Tranquilized Victoria wolf could be Takaya, who was featured on CBC's The Nature of Things

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      There are approximately 250 wolves on Vancouver Island and normally, they don't travel farther south than Sooke.

      But this past weekend, a healthy, older adult male was spotted roaming around the densely populated Victoria neighbourhood of James Bay, not far from the Parliament Buildings.

      On Sunday (January 26) evening, it was tranquilized by the B.C. Conservation Officer Service, which says the animal will be assessed by a provincial veterinarian today.

      The Times Colonist has reported that it may be Takaya, a lone wolf spotted in the past on Chatham Island and Discovery Island, which are near Victoria.

      According to wildlife photogapher Cheryl Alexander, Takaya has been known to swim in powerful currents.

      Alexander has videotaped more than 1,000 hours of Takaya's life.

      She told the Times Colonist that the tranquilized wolf's markings are similar to Takaya's.

      He the subject of a documentary last year on CBC Television's The Nature of Things. (See below.)

      Video: Watch this video of Takaya, whose life has been documented by photographer Cheryl Alexander.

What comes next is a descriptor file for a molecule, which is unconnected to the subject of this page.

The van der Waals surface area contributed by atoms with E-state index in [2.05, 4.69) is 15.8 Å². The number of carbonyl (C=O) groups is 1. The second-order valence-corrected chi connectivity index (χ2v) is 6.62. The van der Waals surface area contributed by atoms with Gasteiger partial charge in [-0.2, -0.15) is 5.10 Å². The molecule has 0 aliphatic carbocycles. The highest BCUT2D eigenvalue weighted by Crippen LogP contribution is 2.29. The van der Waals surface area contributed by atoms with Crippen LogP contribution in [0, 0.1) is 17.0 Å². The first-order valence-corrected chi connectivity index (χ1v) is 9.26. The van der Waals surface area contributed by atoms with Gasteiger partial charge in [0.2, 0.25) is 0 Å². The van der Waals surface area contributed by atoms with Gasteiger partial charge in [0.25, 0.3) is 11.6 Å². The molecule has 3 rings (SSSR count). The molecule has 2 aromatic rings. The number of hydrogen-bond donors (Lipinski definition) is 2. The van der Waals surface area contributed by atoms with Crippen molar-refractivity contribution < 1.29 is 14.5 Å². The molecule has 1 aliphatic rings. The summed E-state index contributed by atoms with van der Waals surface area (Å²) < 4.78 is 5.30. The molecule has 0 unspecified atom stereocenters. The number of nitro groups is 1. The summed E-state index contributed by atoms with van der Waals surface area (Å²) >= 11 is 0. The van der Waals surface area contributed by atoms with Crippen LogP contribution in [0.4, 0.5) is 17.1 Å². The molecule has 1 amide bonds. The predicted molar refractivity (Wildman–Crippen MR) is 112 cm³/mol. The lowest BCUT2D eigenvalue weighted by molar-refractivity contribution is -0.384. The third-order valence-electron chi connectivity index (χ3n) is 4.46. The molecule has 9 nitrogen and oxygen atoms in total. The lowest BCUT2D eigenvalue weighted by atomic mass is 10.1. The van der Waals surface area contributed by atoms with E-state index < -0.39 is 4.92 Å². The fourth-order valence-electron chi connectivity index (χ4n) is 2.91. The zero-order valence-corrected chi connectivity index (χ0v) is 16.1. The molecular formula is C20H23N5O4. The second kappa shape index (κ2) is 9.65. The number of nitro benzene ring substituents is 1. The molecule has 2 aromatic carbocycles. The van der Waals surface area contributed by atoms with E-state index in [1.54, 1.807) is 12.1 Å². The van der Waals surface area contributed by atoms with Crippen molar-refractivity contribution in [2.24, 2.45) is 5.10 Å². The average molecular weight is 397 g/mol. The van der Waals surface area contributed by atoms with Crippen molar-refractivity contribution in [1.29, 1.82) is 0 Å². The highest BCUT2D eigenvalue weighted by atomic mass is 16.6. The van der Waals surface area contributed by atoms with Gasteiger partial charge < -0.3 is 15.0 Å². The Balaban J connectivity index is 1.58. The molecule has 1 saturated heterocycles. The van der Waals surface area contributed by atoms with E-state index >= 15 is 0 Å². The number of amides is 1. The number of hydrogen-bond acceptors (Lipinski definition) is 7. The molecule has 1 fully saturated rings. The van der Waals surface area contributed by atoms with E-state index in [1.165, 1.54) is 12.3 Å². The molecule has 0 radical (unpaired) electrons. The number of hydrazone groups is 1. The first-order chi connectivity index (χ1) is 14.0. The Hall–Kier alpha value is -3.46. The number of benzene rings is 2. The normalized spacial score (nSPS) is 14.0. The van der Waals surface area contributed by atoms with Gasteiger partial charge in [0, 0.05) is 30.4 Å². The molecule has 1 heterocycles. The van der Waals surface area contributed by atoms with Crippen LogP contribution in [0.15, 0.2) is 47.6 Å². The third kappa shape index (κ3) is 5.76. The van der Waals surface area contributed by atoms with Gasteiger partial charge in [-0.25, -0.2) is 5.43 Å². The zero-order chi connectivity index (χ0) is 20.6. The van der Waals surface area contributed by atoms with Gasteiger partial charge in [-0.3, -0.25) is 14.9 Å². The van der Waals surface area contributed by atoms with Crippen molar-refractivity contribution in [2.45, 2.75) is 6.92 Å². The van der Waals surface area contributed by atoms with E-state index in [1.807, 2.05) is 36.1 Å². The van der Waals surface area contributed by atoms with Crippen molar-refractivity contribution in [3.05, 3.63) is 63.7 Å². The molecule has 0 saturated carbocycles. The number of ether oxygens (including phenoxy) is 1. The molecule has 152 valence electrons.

Takaya lives a solitary existence, even though most wolves live in packs.

      He's also survived in a marine environment on islands without lakes and rivers.


      The B.C. Conservation Officer Service tweeted that the wolf has been released on the west side of Vancouver Island.

      "The mature male wolf was assessed by the provincial wildlife veterinarian on Monday morning," it wrote on its Facebook page. "The wolf had no apparent injuries, was in good body condition and was considered healthy and suitable for release.

      "The wolf had not shown any aggression towards people while it was roaming the Victoria neighbourhood over the weekend. Although Conservation Officers believe the wolf swam to the capital, it is not being released on Discovery Island as it left for a reason—the wolf was looking for food or resources, and for the safety of the public and the animal, it was relocated out of the urban environment.

      "The Conservation Officer Service recognizes the public’s care and concern for the well-being of the wolf. A similar coastal habitat was carefully chosen, in consultation with biologists, to give the wolf the best chance possible."